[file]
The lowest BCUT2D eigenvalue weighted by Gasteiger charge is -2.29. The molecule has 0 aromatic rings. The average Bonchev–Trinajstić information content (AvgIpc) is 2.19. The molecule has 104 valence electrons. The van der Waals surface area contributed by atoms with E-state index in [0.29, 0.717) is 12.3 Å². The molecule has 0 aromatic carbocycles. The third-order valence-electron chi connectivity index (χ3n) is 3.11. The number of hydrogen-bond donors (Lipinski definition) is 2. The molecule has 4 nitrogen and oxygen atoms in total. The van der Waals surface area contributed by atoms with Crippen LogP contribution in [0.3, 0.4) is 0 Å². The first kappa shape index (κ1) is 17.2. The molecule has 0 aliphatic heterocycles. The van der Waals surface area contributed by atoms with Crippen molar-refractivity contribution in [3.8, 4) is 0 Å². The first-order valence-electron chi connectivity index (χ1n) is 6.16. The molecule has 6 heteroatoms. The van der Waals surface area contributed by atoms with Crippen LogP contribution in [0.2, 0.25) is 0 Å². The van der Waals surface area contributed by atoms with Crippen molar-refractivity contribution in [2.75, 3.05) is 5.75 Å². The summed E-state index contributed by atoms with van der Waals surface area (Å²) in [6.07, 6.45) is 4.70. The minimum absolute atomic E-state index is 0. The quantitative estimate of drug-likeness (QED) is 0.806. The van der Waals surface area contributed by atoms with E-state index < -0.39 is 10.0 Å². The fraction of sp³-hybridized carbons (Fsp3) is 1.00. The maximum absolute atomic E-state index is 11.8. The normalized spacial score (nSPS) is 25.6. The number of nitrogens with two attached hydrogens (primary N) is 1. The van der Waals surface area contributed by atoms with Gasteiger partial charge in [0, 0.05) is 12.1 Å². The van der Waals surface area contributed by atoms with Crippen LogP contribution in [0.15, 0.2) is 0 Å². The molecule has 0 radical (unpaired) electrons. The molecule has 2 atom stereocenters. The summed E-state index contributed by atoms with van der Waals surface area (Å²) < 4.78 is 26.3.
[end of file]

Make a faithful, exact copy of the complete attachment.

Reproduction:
The lowest BCUT2D eigenvalue weighted by Gasteiger charge is -2.29. The molecule has 0 aromatic rings. The average Bonchev–Trinajstić information content (AvgIpc) is 2.19. The molecule has 104 valence electrons. The van der Waals surface area contributed by atoms with E-state index in [0.29, 0.717) is 12.3 Å². The molecule has 0 aromatic carbocycles. The third-order valence-electron chi connectivity index (χ3n) is 3.11. The number of hydrogen-bond donors (Lipinski definition) is 2. The molecule has 4 nitrogen and oxygen atoms in total. The van der Waals surface area contributed by atoms with Crippen LogP contribution in [0.3, 0.4) is 0 Å². The first kappa shape index (κ1) is 17.2. The molecule has 0 aliphatic heterocycles. The van der Waals surface area contributed by atoms with Crippen molar-refractivity contribution in [3.8, 4) is 0 Å². The first-order valence-electron chi connectivity index (χ1n) is 6.16. The molecule has 6 heteroatoms. The van der Waals surface area contributed by atoms with Crippen LogP contribution in [0.2, 0.25) is 0 Å². The van der Waals surface area contributed by atoms with Crippen molar-refractivity contribution in [2.75, 3.05) is 5.75 Å². The summed E-state index contributed by atoms with van der Waals surface area (Å²) in [6.07, 6.45) is 4.70. The minimum absolute atomic E-state index is 0. The quantitative estimate of drug-likeness (QED) is 0.806. The van der Waals surface area contributed by atoms with E-state index < -0.39 is 10.0 Å². The fraction of sp³-hybridized carbons (Fsp3) is 1.00. The maximum absolute atomic E-state index is 11.8. The normalized spacial score (nSPS) is 25.6. The number of nitrogens with two attached hydrogens (primary N) is 1. The van der Waals surface area contributed by atoms with Gasteiger partial charge in [0, 0.05) is 12.1 Å². The van der Waals surface area contributed by atoms with Crippen LogP contribution in [0.15, 0.2) is 0 Å². The molecule has 0 radical (unpaired) electrons. The molecule has 2 atom stereocenters. The summed E-state index contributed by atoms with van der Waals surface area (Å²) < 4.78 is 26.3.